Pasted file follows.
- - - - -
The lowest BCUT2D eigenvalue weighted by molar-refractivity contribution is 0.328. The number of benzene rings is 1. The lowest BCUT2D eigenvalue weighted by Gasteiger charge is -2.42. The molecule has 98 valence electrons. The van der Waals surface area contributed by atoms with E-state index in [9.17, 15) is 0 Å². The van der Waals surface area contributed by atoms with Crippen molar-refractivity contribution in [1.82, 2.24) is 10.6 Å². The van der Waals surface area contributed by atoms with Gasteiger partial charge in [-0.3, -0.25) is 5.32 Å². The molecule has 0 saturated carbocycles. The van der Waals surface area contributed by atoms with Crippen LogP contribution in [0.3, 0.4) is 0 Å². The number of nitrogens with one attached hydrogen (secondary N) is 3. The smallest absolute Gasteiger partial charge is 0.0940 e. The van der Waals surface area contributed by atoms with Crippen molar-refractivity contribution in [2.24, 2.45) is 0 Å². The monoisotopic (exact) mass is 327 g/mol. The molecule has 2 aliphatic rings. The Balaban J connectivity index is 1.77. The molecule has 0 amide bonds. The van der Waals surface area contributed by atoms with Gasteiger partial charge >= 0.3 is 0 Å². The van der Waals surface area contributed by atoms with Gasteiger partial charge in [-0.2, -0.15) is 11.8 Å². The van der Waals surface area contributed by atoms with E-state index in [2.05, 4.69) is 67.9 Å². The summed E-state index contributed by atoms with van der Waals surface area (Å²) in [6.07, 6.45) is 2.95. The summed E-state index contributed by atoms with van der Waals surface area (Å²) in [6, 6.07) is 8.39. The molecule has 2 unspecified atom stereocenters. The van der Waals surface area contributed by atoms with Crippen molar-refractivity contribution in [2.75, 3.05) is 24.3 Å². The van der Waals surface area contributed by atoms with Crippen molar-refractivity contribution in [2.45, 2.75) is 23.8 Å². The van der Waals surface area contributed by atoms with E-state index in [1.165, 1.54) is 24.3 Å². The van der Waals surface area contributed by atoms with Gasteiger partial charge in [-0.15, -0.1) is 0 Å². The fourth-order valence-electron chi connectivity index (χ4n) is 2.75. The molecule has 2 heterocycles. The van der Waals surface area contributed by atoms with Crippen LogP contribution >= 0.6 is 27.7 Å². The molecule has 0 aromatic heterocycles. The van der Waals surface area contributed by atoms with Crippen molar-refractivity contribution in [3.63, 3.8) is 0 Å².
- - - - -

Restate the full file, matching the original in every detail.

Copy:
The lowest BCUT2D eigenvalue weighted by molar-refractivity contribution is 0.328. The number of benzene rings is 1. The lowest BCUT2D eigenvalue weighted by Gasteiger charge is -2.42. The molecule has 98 valence electrons. The van der Waals surface area contributed by atoms with E-state index in [9.17, 15) is 0 Å². The van der Waals surface area contributed by atoms with Crippen molar-refractivity contribution in [1.82, 2.24) is 10.6 Å². The van der Waals surface area contributed by atoms with Gasteiger partial charge in [-0.3, -0.25) is 5.32 Å². The molecule has 0 saturated carbocycles. The van der Waals surface area contributed by atoms with Crippen LogP contribution in [0.3, 0.4) is 0 Å². The number of nitrogens with one attached hydrogen (secondary N) is 3. The smallest absolute Gasteiger partial charge is 0.0940 e. The van der Waals surface area contributed by atoms with Crippen molar-refractivity contribution in [2.24, 2.45) is 0 Å². The monoisotopic (exact) mass is 327 g/mol. The molecule has 2 aliphatic rings. The Balaban J connectivity index is 1.77. The molecule has 0 amide bonds. The van der Waals surface area contributed by atoms with Gasteiger partial charge >= 0.3 is 0 Å². The van der Waals surface area contributed by atoms with Gasteiger partial charge in [-0.2, -0.15) is 11.8 Å². The van der Waals surface area contributed by atoms with E-state index in [2.05, 4.69) is 67.9 Å². The summed E-state index contributed by atoms with van der Waals surface area (Å²) in [6.07, 6.45) is 2.95. The summed E-state index contributed by atoms with van der Waals surface area (Å²) in [6, 6.07) is 8.39. The molecule has 2 unspecified atom stereocenters. The van der Waals surface area contributed by atoms with Crippen molar-refractivity contribution in [2.75, 3.05) is 24.3 Å². The van der Waals surface area contributed by atoms with Crippen molar-refractivity contribution in [2.45, 2.75) is 23.8 Å². The van der Waals surface area contributed by atoms with E-state index in [1.165, 1.54) is 24.3 Å². The van der Waals surface area contributed by atoms with Gasteiger partial charge in [-0.15, -0.1) is 0 Å². The fourth-order valence-electron chi connectivity index (χ4n) is 2.75. The molecule has 2 heterocycles. The van der Waals surface area contributed by atoms with Crippen LogP contribution >= 0.6 is 27.7 Å². The molecule has 0 aromatic heterocycles. The van der Waals surface area contributed by atoms with Crippen molar-refractivity contribution in [3.63, 3.8) is 0 Å².